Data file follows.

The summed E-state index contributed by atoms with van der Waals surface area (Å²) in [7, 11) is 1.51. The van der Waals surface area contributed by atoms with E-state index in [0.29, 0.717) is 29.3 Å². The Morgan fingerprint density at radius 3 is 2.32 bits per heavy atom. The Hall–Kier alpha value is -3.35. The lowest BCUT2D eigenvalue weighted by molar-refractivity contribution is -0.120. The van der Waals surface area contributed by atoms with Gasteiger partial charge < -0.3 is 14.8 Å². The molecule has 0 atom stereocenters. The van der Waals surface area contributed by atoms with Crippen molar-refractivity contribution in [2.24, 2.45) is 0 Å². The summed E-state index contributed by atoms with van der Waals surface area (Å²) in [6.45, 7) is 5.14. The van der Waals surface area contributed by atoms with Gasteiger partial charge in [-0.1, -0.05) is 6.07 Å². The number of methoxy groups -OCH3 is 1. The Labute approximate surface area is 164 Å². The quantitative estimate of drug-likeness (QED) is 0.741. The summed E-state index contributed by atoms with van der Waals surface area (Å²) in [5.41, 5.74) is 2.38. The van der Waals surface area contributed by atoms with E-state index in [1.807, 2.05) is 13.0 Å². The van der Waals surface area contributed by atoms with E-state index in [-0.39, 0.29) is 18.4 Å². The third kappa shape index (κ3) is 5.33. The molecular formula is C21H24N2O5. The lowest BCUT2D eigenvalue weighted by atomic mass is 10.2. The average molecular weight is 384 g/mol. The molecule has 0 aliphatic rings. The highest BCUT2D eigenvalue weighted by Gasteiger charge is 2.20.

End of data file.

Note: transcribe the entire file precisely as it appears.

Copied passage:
The summed E-state index contributed by atoms with van der Waals surface area (Å²) in [7, 11) is 1.51. The van der Waals surface area contributed by atoms with E-state index in [0.29, 0.717) is 29.3 Å². The Morgan fingerprint density at radius 3 is 2.32 bits per heavy atom. The Hall–Kier alpha value is -3.35. The lowest BCUT2D eigenvalue weighted by molar-refractivity contribution is -0.120. The van der Waals surface area contributed by atoms with Gasteiger partial charge < -0.3 is 14.8 Å². The molecule has 0 atom stereocenters. The van der Waals surface area contributed by atoms with Crippen molar-refractivity contribution in [2.24, 2.45) is 0 Å². The summed E-state index contributed by atoms with van der Waals surface area (Å²) in [6.45, 7) is 5.14. The van der Waals surface area contributed by atoms with Gasteiger partial charge in [-0.1, -0.05) is 6.07 Å². The number of methoxy groups -OCH3 is 1. The Labute approximate surface area is 164 Å². The quantitative estimate of drug-likeness (QED) is 0.741. The summed E-state index contributed by atoms with van der Waals surface area (Å²) in [5.41, 5.74) is 2.38. The van der Waals surface area contributed by atoms with E-state index in [1.807, 2.05) is 13.0 Å². The van der Waals surface area contributed by atoms with E-state index in [-0.39, 0.29) is 18.4 Å². The third kappa shape index (κ3) is 5.33. The molecular formula is C21H24N2O5. The lowest BCUT2D eigenvalue weighted by atomic mass is 10.2. The average molecular weight is 384 g/mol. The molecule has 0 aliphatic rings. The highest BCUT2D eigenvalue weighted by Gasteiger charge is 2.20.